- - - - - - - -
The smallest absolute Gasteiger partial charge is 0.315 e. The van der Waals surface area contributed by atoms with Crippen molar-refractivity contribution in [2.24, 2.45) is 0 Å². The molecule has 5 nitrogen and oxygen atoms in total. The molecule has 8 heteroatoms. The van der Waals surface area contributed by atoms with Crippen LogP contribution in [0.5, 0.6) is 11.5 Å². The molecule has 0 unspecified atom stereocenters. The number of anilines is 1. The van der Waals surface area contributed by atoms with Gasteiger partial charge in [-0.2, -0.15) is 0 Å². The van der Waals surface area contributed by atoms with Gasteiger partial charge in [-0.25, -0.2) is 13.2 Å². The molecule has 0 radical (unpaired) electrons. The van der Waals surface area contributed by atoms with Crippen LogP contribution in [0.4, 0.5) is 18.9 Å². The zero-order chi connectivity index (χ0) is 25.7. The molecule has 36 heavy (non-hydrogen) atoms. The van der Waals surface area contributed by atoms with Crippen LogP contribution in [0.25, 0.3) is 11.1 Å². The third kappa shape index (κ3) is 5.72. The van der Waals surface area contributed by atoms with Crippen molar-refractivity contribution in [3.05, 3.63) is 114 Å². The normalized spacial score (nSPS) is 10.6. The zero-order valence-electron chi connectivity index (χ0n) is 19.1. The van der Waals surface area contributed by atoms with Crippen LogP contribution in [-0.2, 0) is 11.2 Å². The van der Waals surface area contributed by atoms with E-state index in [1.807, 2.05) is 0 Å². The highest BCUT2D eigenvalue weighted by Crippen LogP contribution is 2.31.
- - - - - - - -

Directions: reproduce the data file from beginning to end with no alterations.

The smallest absolute Gasteiger partial charge is 0.315 e. The van der Waals surface area contributed by atoms with Crippen molar-refractivity contribution in [2.24, 2.45) is 0 Å². The molecule has 5 nitrogen and oxygen atoms in total. The molecule has 8 heteroatoms. The van der Waals surface area contributed by atoms with Crippen LogP contribution in [0.5, 0.6) is 11.5 Å². The molecule has 0 unspecified atom stereocenters. The number of anilines is 1. The van der Waals surface area contributed by atoms with Gasteiger partial charge in [-0.2, -0.15) is 0 Å². The van der Waals surface area contributed by atoms with Gasteiger partial charge in [-0.25, -0.2) is 13.2 Å². The molecule has 0 radical (unpaired) electrons. The van der Waals surface area contributed by atoms with Crippen LogP contribution in [0.4, 0.5) is 18.9 Å². The zero-order chi connectivity index (χ0) is 25.7. The molecule has 36 heavy (non-hydrogen) atoms. The van der Waals surface area contributed by atoms with Crippen LogP contribution in [0.25, 0.3) is 11.1 Å². The third kappa shape index (κ3) is 5.72. The van der Waals surface area contributed by atoms with Crippen molar-refractivity contribution in [3.05, 3.63) is 114 Å². The normalized spacial score (nSPS) is 10.6. The zero-order valence-electron chi connectivity index (χ0n) is 19.1. The van der Waals surface area contributed by atoms with Crippen LogP contribution in [-0.2, 0) is 11.2 Å². The van der Waals surface area contributed by atoms with E-state index in [1.807, 2.05) is 0 Å². The highest BCUT2D eigenvalue weighted by Crippen LogP contribution is 2.31.